CenturyLink has asked Minnesota regulators to eliminate or modify what it calls archaic telephone rules — at the same time two state agencies say the company is violating those regulations and several others.
The Minnesota Department of Commerce and the Minnesota Attorney General's Office have blasted CenturyLink for its landline customer service, claiming long delays for repairs and slow response times to customer calls.
"Customer complaints reveal an alarming pattern of regular and extended landline telephone service outages," the Attorney General's Office said in a filing last week with the Minnesota Public Utilities Commission (PUC). "Given CenturyLink's seeming lack of attention and indifference to landline customer inquiries, requests and complaints, it is no surprise that customer wait times are an issue."
The Commerce Department, meanwhile, concluded that the company "may need to be subject to penalties for violations [of PUC rules] to provide the economic incentive for CenturyLink to update its network and employ adequate staffing."
CenturyLink, part of Monroe, La.-based telecommunications giant Lumen Technologies, defended its network in a statement on Wednesday.
"Over the past several years, we have made significant investments to modernize our network to enable the deployment of more broadband and increased speeds for consumers throughout Minnesota," the statement said.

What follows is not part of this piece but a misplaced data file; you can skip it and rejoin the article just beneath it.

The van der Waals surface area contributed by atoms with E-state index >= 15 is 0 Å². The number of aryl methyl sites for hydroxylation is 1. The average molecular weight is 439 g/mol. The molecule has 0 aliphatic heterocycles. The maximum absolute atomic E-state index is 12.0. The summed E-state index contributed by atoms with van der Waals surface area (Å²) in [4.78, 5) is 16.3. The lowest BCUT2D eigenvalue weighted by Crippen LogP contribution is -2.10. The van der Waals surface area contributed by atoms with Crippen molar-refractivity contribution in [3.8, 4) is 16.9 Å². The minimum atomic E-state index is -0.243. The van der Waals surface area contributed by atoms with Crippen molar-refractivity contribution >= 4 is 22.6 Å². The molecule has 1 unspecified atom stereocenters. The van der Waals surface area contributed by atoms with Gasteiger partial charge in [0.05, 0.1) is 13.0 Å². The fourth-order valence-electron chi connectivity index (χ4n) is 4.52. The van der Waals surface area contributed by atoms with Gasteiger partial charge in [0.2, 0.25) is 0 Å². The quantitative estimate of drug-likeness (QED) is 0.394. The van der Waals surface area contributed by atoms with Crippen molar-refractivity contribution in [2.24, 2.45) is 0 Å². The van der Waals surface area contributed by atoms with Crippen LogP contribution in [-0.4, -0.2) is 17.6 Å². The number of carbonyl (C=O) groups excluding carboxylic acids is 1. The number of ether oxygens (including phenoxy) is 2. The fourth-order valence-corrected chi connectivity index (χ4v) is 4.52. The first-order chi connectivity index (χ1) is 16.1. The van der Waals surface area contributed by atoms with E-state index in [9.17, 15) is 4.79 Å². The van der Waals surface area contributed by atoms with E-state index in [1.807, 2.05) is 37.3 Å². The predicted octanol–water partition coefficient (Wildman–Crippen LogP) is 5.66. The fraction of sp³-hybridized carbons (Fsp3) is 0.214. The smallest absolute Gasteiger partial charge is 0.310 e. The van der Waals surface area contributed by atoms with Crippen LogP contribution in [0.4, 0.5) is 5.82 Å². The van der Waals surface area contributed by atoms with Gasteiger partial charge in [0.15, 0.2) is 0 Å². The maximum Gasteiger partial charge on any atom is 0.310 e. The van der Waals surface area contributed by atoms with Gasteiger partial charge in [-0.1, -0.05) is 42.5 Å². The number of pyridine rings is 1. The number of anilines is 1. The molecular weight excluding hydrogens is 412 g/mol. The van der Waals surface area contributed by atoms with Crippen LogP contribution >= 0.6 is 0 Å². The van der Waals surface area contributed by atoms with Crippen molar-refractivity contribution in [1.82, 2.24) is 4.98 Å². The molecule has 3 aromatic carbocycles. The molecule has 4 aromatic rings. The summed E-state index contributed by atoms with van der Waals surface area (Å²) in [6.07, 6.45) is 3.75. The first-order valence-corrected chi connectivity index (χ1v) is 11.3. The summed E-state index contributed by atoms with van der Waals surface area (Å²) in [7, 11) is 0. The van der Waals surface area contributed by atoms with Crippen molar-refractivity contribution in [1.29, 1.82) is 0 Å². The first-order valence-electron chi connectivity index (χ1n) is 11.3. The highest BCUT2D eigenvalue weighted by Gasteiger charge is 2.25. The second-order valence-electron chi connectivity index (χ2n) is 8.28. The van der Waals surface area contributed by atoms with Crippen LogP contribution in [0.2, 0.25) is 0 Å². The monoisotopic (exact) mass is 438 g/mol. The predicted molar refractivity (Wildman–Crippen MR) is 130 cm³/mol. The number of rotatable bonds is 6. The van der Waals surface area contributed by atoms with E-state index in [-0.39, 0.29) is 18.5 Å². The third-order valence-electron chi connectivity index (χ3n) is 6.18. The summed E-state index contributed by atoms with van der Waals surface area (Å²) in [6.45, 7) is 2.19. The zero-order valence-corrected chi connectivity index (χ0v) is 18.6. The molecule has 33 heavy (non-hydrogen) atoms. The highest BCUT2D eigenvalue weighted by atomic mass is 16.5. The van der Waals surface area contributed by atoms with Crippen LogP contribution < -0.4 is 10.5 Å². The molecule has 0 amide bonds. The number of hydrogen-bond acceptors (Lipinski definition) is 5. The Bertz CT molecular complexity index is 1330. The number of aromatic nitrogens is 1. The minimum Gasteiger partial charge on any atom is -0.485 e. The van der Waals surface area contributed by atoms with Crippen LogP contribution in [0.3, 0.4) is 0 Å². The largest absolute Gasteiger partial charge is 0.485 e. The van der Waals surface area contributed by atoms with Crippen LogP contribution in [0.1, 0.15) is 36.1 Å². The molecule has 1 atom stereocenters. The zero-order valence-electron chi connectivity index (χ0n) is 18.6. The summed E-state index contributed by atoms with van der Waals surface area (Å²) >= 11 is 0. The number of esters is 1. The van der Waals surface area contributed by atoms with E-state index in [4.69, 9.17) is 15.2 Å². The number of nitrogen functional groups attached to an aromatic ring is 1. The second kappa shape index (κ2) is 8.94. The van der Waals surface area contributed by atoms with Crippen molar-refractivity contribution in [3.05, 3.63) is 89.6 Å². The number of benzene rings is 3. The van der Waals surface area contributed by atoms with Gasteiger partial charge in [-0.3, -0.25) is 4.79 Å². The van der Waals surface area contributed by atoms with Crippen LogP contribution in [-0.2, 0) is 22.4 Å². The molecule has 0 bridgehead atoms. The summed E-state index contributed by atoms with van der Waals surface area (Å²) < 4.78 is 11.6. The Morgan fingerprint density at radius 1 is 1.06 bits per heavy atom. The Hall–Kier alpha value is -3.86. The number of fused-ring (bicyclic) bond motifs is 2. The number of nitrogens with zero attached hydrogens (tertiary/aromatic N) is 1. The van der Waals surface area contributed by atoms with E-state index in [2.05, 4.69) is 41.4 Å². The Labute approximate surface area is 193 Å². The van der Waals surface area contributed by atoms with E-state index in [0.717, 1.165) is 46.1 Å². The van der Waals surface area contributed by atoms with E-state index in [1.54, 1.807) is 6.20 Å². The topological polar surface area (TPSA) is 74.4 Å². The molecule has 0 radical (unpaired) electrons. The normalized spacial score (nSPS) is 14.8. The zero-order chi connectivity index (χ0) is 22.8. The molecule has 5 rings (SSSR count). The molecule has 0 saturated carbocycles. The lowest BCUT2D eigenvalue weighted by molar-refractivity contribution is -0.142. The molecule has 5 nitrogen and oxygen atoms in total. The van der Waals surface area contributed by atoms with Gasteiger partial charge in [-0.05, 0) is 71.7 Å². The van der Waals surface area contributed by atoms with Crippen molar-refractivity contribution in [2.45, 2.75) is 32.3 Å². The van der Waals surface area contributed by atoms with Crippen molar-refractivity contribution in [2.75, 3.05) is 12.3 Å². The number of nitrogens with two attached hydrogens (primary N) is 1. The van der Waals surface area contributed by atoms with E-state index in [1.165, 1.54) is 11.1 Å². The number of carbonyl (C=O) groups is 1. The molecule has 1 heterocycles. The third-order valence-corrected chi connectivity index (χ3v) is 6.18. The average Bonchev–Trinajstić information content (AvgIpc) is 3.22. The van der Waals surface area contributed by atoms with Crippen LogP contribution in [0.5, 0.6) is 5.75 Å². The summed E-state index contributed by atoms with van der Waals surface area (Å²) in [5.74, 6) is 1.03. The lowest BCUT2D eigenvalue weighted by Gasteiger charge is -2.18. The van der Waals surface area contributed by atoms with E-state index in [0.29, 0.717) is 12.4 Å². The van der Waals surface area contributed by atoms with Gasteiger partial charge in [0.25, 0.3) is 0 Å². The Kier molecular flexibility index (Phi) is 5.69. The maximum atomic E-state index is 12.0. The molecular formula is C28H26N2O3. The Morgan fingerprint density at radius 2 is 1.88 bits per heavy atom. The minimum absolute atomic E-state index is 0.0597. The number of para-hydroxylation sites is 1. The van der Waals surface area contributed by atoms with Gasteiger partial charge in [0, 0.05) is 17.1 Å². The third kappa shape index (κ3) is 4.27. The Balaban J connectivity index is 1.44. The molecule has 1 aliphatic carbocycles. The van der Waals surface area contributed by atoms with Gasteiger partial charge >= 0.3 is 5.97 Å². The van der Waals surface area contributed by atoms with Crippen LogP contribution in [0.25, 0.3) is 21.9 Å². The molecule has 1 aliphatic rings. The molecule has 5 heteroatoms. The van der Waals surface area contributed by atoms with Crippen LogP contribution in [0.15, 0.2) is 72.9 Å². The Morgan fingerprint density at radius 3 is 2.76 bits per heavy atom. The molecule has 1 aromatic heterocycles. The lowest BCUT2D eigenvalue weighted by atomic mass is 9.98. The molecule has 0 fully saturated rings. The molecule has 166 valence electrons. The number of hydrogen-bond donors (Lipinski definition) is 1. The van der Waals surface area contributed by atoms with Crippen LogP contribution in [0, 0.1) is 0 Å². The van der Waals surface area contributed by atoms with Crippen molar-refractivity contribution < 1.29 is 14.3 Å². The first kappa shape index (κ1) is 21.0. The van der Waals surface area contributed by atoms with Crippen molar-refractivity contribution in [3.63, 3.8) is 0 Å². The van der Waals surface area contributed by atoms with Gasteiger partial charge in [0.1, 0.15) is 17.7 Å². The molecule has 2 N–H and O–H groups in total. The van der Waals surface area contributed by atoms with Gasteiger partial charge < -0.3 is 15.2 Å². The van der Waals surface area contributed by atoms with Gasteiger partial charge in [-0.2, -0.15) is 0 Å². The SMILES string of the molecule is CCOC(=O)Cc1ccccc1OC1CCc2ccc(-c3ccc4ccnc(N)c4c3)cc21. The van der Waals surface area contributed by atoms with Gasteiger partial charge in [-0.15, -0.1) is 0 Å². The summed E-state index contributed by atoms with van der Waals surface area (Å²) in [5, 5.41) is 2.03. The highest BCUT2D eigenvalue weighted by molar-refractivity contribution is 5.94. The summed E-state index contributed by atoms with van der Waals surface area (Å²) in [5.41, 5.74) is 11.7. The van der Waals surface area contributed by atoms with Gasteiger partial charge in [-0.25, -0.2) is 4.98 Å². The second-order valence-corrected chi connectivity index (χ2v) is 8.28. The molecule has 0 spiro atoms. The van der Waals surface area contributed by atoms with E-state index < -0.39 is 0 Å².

CenturyLink, Minnesota's largest landline phone service provider, said in a PUC filing last month that its landline service quality "remains strong."
The company said further in its Wednesday statement: "We constantly conduct maintenance and repair on our networks, and there is always work to do. ... As can be expected, at any given time some facilities require repairs due to vandalism, snowplows, automobiles, animals and age."
The Attorney General's Office and Commerce Department filings were made last week as part of a PUC inquiry into the company's landline service. The two departments effectively represent consumers in the regulatory process.
In June, CenturyLink separately petitioned the PUC to abandon two longstanding customer service regulations covering customer service response times.
The company argued in its filing that the rules effectively mandate that "legacy" phone service providers like CenturyLink prioritize their landline voice customers — a dying breed — over broadband consumers.
"These 'telephone utility' rules no longer serve the public interest and, in fact, hinder progress toward important public policy goals, including advancing the deployment and servicing of Minnesota's broadband network," the filing said.
CenturyLink has 334,000 landlines in Minnesota, 52% of which are residential, while the rest are business.
The company says it has lost 85% of its wired phone business in Minnesota since 2001, and that only 4.4% of all state households rely solely on a landline for voice phone service. The company's technicians spend about 2% of their time installing voice service compared with 46% for broadband, which is not regulated.
CenturyLink has asked the PUC to eliminate or modify the "interruptions of service" rule, which states that landline providers should take care of 95% of out-of-service phone complaints within 24 hours after they're reported.